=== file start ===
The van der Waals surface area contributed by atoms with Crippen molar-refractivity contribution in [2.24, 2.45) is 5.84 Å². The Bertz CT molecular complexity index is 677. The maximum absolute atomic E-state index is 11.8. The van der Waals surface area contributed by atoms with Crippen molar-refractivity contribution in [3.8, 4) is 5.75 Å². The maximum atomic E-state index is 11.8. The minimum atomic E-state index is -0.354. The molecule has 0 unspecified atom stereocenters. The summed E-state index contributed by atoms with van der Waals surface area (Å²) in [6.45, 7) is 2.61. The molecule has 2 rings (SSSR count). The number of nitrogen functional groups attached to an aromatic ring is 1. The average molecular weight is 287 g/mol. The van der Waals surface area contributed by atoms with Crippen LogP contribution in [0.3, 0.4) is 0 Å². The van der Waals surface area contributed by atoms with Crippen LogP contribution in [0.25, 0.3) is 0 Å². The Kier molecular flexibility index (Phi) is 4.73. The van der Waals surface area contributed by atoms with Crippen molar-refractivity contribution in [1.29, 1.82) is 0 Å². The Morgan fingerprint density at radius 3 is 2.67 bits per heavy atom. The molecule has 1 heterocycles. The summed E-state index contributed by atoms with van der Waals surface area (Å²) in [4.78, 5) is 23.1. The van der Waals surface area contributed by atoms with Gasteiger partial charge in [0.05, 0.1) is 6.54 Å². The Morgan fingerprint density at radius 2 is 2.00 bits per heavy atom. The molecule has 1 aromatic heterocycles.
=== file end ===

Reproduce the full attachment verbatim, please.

The van der Waals surface area contributed by atoms with Crippen molar-refractivity contribution in [2.24, 2.45) is 5.84 Å². The Bertz CT molecular complexity index is 677. The maximum absolute atomic E-state index is 11.8. The van der Waals surface area contributed by atoms with Crippen molar-refractivity contribution in [3.8, 4) is 5.75 Å². The maximum atomic E-state index is 11.8. The minimum atomic E-state index is -0.354. The molecule has 0 unspecified atom stereocenters. The summed E-state index contributed by atoms with van der Waals surface area (Å²) in [6.45, 7) is 2.61. The molecule has 2 rings (SSSR count). The number of nitrogen functional groups attached to an aromatic ring is 1. The average molecular weight is 287 g/mol. The van der Waals surface area contributed by atoms with Crippen LogP contribution in [0.3, 0.4) is 0 Å². The van der Waals surface area contributed by atoms with Crippen LogP contribution in [0.25, 0.3) is 0 Å². The Kier molecular flexibility index (Phi) is 4.73. The van der Waals surface area contributed by atoms with Crippen molar-refractivity contribution in [1.29, 1.82) is 0 Å². The Morgan fingerprint density at radius 3 is 2.67 bits per heavy atom. The molecule has 1 heterocycles. The summed E-state index contributed by atoms with van der Waals surface area (Å²) in [4.78, 5) is 23.1. The van der Waals surface area contributed by atoms with Gasteiger partial charge in [0.05, 0.1) is 6.54 Å². The Morgan fingerprint density at radius 2 is 2.00 bits per heavy atom. The molecule has 1 aromatic heterocycles.